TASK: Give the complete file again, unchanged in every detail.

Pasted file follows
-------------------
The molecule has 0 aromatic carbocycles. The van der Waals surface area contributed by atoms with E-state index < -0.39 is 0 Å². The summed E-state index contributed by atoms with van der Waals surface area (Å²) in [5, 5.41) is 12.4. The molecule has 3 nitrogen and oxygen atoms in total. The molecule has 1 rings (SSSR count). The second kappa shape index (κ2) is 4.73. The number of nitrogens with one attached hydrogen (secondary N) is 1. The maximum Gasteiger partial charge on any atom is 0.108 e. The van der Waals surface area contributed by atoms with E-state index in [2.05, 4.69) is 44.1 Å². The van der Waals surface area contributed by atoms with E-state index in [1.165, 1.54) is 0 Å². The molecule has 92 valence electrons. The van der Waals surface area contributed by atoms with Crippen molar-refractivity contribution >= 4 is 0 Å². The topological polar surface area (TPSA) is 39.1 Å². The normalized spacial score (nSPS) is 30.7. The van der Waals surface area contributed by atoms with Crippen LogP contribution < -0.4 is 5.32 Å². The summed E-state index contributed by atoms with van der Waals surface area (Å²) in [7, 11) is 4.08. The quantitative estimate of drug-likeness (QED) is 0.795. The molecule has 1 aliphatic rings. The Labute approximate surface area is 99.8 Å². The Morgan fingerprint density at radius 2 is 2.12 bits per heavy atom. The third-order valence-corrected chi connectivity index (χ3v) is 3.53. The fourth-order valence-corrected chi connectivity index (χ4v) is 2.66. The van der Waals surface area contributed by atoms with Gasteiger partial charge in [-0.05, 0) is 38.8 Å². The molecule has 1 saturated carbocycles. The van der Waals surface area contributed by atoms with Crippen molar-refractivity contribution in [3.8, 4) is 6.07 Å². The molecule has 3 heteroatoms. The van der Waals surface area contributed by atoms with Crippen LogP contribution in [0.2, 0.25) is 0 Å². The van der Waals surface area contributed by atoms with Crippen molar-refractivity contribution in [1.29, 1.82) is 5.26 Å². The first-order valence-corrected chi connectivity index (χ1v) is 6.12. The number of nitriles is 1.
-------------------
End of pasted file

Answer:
The molecule has 0 aromatic carbocycles. The van der Waals surface area contributed by atoms with E-state index < -0.39 is 0 Å². The summed E-state index contributed by atoms with van der Waals surface area (Å²) in [5, 5.41) is 12.4. The molecule has 3 nitrogen and oxygen atoms in total. The molecule has 1 rings (SSSR count). The second kappa shape index (κ2) is 4.73. The number of nitrogens with one attached hydrogen (secondary N) is 1. The maximum Gasteiger partial charge on any atom is 0.108 e. The van der Waals surface area contributed by atoms with E-state index in [2.05, 4.69) is 44.1 Å². The van der Waals surface area contributed by atoms with E-state index in [1.165, 1.54) is 0 Å². The molecule has 92 valence electrons. The van der Waals surface area contributed by atoms with Crippen molar-refractivity contribution >= 4 is 0 Å². The topological polar surface area (TPSA) is 39.1 Å². The normalized spacial score (nSPS) is 30.7. The van der Waals surface area contributed by atoms with Crippen LogP contribution < -0.4 is 5.32 Å². The summed E-state index contributed by atoms with van der Waals surface area (Å²) in [7, 11) is 4.08. The quantitative estimate of drug-likeness (QED) is 0.795. The molecule has 1 aliphatic rings. The Labute approximate surface area is 99.8 Å². The Morgan fingerprint density at radius 2 is 2.12 bits per heavy atom. The third-order valence-corrected chi connectivity index (χ3v) is 3.53. The fourth-order valence-corrected chi connectivity index (χ4v) is 2.66. The van der Waals surface area contributed by atoms with Gasteiger partial charge in [-0.05, 0) is 38.8 Å². The molecule has 1 saturated carbocycles. The van der Waals surface area contributed by atoms with Crippen molar-refractivity contribution in [3.8, 4) is 6.07 Å². The molecule has 3 heteroatoms. The van der Waals surface area contributed by atoms with Crippen LogP contribution in [0.2, 0.25) is 0 Å². The van der Waals surface area contributed by atoms with Crippen molar-refractivity contribution in [1.29, 1.82) is 5.26 Å². The first-order valence-corrected chi connectivity index (χ1v) is 6.12. The number of nitriles is 1.